I want you to visit Israel. My whole site is dedicated to encouraging you to do that.
However, there are things that I don’t like about Israel (when it comes to tourism) and I assume that you probably won’t either.
My list has also been influenced by the hundreds of travelers I’ve talked to. You’ll be happy to know I do have solutions to most of the issues.
1) Israel is expensive!
I’ve already touched on this in a lot of posts so here I’ll keep it short. The biggest problem is that Israel is expensive. Money-wise, think in terms of New York and London.
* There are some great hostels. Most of them offer private rooms, along with private bathrooms. So it isn’t that different to a 3-star hotel, plus you get a kitchen to cook in and a great atmosphere: Hostels in Tel Aviv, Hostels in Jerusalem.
* When it comes to flights, if you are holidaying in Israel during the winter, why not land in the desert?
* Fewer restaurants, more great street food! (And always check the price of drinks before you order!)
2) Spelling (and names of places)
Relatively, Israelis can spick quite god english. 🙂
TV series and movies are shown in English with Hebrew subtitles. (Which works out much better than in Europe, where they are usually dubbed.)
But we are terrible at spelling. I am not sure what the reason is, but I think it’s partly to do with the fact that in Hebrew we almost never use vowels (which is why the words in Hebrew are so short).
Maybe spelling in English is just hard or maybe it’s pure laziness, and we assume that people will also understand us if the ‘a’ is an ‘e’.
As a traveler in Israel you need to be aware that if you make a booking it’s important to make sure your name has been spelled correctly.
Also related to this subject: Yafo St., Jaffa Road, and Derech Yafo all refer to the same place.
Yafo is the Hebrew name and Jaffa is the English name, but both are in use on maps and signs.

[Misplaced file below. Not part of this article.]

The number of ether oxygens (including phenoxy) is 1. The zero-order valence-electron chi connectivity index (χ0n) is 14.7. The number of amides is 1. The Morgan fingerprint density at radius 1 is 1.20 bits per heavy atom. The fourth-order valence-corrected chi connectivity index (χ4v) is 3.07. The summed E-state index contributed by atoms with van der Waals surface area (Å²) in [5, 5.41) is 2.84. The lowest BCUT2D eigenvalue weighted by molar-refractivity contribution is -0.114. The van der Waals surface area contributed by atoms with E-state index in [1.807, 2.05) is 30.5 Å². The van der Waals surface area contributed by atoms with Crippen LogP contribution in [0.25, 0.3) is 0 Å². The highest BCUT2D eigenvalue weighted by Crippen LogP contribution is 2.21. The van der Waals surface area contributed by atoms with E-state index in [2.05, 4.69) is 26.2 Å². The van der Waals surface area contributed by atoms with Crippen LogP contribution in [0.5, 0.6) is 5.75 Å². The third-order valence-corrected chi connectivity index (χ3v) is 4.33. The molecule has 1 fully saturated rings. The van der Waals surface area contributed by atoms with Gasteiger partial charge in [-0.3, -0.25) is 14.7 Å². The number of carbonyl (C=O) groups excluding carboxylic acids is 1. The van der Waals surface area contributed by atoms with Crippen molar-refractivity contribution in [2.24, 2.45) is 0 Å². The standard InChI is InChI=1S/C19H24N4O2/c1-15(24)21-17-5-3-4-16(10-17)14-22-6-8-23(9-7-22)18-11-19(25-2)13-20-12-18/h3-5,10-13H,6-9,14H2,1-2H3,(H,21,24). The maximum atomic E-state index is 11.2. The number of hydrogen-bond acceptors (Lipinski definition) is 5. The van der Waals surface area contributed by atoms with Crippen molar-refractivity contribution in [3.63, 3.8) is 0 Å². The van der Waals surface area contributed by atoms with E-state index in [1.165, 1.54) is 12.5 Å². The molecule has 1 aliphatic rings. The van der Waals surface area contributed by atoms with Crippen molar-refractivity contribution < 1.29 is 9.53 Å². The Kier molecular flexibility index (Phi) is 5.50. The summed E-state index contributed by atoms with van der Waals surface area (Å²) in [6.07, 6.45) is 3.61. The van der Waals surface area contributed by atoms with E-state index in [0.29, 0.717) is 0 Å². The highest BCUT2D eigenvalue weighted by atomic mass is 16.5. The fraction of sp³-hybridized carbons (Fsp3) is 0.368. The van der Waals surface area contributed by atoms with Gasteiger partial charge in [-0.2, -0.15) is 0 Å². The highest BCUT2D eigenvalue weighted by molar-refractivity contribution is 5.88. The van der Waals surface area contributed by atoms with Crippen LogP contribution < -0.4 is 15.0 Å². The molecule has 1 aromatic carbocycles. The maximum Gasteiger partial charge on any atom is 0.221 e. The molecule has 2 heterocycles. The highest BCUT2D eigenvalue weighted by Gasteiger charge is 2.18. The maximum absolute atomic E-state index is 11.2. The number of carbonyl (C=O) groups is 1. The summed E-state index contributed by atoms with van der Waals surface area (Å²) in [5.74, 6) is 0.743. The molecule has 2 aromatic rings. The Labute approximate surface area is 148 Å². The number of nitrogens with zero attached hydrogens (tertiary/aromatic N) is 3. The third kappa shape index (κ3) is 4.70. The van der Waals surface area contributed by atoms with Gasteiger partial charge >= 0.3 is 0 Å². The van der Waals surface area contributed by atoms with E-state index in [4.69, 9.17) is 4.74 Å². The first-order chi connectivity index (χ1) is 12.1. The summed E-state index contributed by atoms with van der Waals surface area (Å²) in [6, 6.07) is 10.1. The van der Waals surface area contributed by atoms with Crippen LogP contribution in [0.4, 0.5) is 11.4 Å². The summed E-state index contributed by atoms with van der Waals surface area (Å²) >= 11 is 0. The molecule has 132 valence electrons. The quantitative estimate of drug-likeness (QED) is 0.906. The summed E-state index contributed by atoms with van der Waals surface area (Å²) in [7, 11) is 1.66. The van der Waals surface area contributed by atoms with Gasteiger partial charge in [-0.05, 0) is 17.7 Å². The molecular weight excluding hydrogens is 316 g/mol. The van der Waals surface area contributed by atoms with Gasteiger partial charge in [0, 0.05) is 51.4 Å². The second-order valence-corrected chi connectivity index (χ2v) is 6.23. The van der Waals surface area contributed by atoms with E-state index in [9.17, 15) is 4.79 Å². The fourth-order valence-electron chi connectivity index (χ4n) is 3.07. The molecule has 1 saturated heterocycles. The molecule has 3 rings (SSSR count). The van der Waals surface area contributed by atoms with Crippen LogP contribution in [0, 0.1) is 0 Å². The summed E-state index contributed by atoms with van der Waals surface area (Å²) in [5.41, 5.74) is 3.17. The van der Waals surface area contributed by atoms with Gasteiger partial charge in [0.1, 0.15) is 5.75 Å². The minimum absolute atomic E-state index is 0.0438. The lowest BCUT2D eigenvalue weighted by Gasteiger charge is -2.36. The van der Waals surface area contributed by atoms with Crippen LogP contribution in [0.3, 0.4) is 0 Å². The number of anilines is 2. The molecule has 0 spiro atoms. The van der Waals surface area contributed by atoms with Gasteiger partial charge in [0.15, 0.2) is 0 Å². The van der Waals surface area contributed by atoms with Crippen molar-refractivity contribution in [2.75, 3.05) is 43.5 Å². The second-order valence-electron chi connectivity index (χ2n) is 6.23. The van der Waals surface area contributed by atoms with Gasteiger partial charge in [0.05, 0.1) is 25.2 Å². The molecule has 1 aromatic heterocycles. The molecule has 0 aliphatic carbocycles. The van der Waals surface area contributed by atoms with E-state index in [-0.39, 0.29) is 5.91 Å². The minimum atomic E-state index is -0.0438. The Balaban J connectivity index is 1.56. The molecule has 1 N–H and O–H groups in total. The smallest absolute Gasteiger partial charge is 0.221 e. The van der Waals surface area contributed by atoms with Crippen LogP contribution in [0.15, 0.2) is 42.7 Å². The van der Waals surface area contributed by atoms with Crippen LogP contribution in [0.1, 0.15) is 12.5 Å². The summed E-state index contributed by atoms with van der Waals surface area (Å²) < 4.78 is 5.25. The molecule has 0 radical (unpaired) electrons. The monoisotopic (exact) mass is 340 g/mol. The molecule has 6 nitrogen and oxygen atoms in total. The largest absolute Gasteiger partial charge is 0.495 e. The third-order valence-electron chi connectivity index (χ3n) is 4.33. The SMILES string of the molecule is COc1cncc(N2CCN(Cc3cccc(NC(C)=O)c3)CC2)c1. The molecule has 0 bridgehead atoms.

Be aware that Rechov is ‘street’ in Hebrew, so sometimes ‘street’ is written and sometimes the Hebrew transcription is written.
Another example: where do you want to go?
3) No public transportation on weekends and holidays
Public transportation is not expensive, but nor is it always reliable. The main problem is that from Friday noon until Saturday night there are no buses and trains. (There are taxis, which cost a lot more, and I’ll go into this later in the post.)
Solution: Take this into consideration when planning. If you’re not renting a car, then maybe try to be in the cities on the weekends and don’t plan to travel too far.
The roads in Israel are good and the signs are also written in English, but Israelis are not the most generous of drivers…
When two lanes merge into one you may wonder if you have suddenly developed superpowers and become invisible. Nobody can see you!
Finding a parking spot in Jerusalem or Tel Aviv (or Jaffa, Nazareth, Haifa, etc.) isn’t easy, and parking lots aren’t cheap.
* Don’t drive in the cities: hire a car only when you plan to travel in the Golan Heights, Judaean Desert and Negev Desert.
* If you’re traveling by car ask the hotel if they have a parking lot (or choose one that has).
* I always recommend having internet access while traveling. It makes life so much easier. If you’re online you can use Google Maps or Waze (the Israeli app that most Israelis use) to navigate around the cities. You can always hire a car and pay extra for a sat-nav.
Driving in the middle lane, should I pass the car in front of me on the left, like the law says I should, or on the right? It is of course illegal, but if you drive in Israel you’ll wonder if it really is, because everybody does it.
6) Standing in line
One aspect of my work that I really like is that I guide Israelis outside Israel and foreigners in Israel.
One day I’ll write a post (or a PhD) about the differences between the two groups, but for now one clear difference is that Israelis don’t know how to stand in line, or rather, Israelis have a different definition of what a line is.
When English people stand in line you have one person standing there and, behind him or her, a fair distance away, another person, and so on.